As a small business owner, I panicked a bit, too. A tee shirt booth I had at a festival was cancelled. Classes lined up for the garden center beginning next week are on hold. I teach once a week at a small school and while their spring break is next week, I question what will happen the week we’re to return. Plans for our own spring break changed as well. We had planned a trip to Chicago to look at colleges for my oldest daughter, but the campuses are now closed.
But here’s the thing. This time of quiet is a gift. How many of us spend our lives in and out of our cars, on and off the phone planning, scheduling, wedging our lives into multiple events day after day after day? Quite frankly, it’s exhausting. Few of us can say “no” to our kids that want to join yet one more seasonal sport. We can’t politely decline an invitation to be on another committee. We agree to evening meetings when we’d rather be at home with family.
Don’t get me wrong. I enjoy being involved in my girls’ lives. I like to serve in my community. I enjoy rolling up my sleeves and digging into a meaningful project. But honestly- I’m kind of excited to take days one at a time with no schedule. I’m looking forward to sleeping in instead of waking at 6:15 to get my daughter off to the bus. I’m going to catch up on reading that I rarely get a chance to do. And, I’ll likely make a lot of soup! Being in the kitchen chopping things makes me happy. I won’t be making much money these next several weeks, and that is OK.
Take advantage of this gift of quiet. Enjoy the slow pace. Get out some board games with your family. Read a book. Take a hike outside. Indulge in a nap if you like. The world is upside down right now. And I’m going to enjoy it while it lasts.
I get a lot of questions from clients about how to plan meals. While meal planning is seen as tedious, it’s best to start with a few simple tenets. Consider these points first before you start your plan:
- Do you like to cook or need more convenient type foods?
- What do you like to eat? Do you prefer vegetarian or animal-based meals?
- How often do you eat out? To meal plan, consider how many meals you are not eating at home.
- What can you afford? Do you shop at discount or high end grocery stores?
- Do you have any health conditions to keep in mind? Are you trying to prevent diabetes, weight gain or trying to lower cholesterol and blood pressure? Or, are you seeking to gain weight or improve your energy levels?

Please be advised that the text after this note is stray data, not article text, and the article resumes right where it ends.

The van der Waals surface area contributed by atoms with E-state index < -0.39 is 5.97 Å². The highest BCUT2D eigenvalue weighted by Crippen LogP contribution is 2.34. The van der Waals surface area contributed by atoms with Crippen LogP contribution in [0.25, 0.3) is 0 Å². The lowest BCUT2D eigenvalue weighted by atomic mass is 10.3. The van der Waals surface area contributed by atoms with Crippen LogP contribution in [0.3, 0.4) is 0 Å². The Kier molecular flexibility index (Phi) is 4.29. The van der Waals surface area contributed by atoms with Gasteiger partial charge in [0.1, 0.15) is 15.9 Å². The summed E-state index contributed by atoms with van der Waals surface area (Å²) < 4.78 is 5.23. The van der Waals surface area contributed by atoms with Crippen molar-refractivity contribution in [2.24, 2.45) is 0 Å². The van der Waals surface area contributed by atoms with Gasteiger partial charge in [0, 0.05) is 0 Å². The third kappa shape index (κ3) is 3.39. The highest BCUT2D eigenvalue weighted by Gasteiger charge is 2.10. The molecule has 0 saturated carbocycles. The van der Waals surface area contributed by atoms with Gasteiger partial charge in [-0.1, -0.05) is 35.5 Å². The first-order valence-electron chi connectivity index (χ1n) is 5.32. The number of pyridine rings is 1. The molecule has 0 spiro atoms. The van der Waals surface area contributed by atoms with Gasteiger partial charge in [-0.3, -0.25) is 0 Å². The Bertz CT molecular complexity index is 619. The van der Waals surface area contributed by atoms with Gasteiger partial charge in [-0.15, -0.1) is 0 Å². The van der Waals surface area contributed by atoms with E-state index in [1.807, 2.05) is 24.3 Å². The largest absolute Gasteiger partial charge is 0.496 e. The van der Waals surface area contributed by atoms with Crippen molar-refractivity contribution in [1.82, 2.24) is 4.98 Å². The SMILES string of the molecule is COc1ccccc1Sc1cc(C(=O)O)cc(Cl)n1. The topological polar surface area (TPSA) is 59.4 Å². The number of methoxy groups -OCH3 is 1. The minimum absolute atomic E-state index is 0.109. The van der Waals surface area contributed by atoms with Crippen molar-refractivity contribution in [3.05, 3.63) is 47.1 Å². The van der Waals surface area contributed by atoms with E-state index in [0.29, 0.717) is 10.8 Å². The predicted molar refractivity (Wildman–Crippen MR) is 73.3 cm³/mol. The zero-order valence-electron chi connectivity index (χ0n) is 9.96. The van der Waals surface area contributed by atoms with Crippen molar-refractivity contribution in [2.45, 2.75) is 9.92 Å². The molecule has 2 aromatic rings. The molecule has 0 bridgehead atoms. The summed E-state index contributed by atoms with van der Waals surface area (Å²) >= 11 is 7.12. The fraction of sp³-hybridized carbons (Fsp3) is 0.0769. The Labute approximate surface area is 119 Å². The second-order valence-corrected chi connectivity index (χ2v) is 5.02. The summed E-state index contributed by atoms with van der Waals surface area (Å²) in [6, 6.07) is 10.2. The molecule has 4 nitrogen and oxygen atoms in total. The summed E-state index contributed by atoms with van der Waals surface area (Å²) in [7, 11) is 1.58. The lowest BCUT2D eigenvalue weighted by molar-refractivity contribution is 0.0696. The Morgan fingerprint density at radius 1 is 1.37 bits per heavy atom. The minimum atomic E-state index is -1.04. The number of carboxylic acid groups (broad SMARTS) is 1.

- Do you have food allergies or intolerances that modify your eating habits?
Balanced meals are just that- balanced. They include all (or most) food groups in order to give your body all the nutrients it needs. Studies show that the more diverse your diet is, the more robust your microbiome (gut bacteria), which helps protect your immune system. Can you manage without dairy products? Of course- but you’ll still want a decent calcium source from either a dairy substitute or calcium/vitamin D supplement.
Should you eat low carb or high carb? This depends on your goals. A lower carb diet may help with weight loss and blood sugar reduction, but may also be difficult to follow long term, especially during the holidays. How about reducing the amount of treats you eat and making a switch from white rice to brown rice? Or adding an extra serving of vegetables and having a smaller serving of grains at each meal? These little tweaks may help you with your health goals rather than having to give up an entire food group.
Do you make a list when you shop? If not, you should. Include foods that you will actually eat. Sure, avocados are in vogue right now, but if you don’t like them or will let them sit on your counter and rot, then don’t buy them. Why not use guacamole for your “avocado” toast? It’s convenient and you may be more likely to use it. Are you bringing food that you purchased with you for snacks or meals at work? If not, why not? Food is for eating!
Breakfast is optional. If you’re not hungry in the morning, I give you permission to skip it. BUT- only if you’re NOT overeating at lunch, dinner and at night. Sometimes people aren’t hungry in the morning simply because they eat too much before they go to bed. Take a real look at what times of day you are eating and why. My advice is that if you’re not hungry, don’t eat. Spread your food out throughout the day for more balanced energy. Include high fiber foods (fruits, veggies, beans, whole grains, nuts or seeds) and high protein foods (beans, meat/fish, tofu or dairy products- cottage cheese, string cheese, Greek yogurt). These keep you feeling fuller, longer and may help you snack less.
Keep some staples on hand for when you’re in a time crunch. These are a few of my favorite meals: black beans & whole wheat tortillas with salsa & shredded cheese, scrambled eggs and toast with a side of fruit, stir fried chicken and vegetables with brown rice. Other than thawing the chicken, these meals can be made fairly quickly without a lot of prep time needed.
Finally, don’t beat yourself up for not having every last morsel in your diet planned. That takes all the fun out of eating. Your meals don’t have to be 100% perfect and neither do you. Remember to include fruits and vegetables every day and a few whole grains per day. Reduce empty calories from chips, candy, cookies, soda and alcohol. Drink more water and get 7-8 hours sleep every night. Your health will improve without drastic measures. Give yourself time.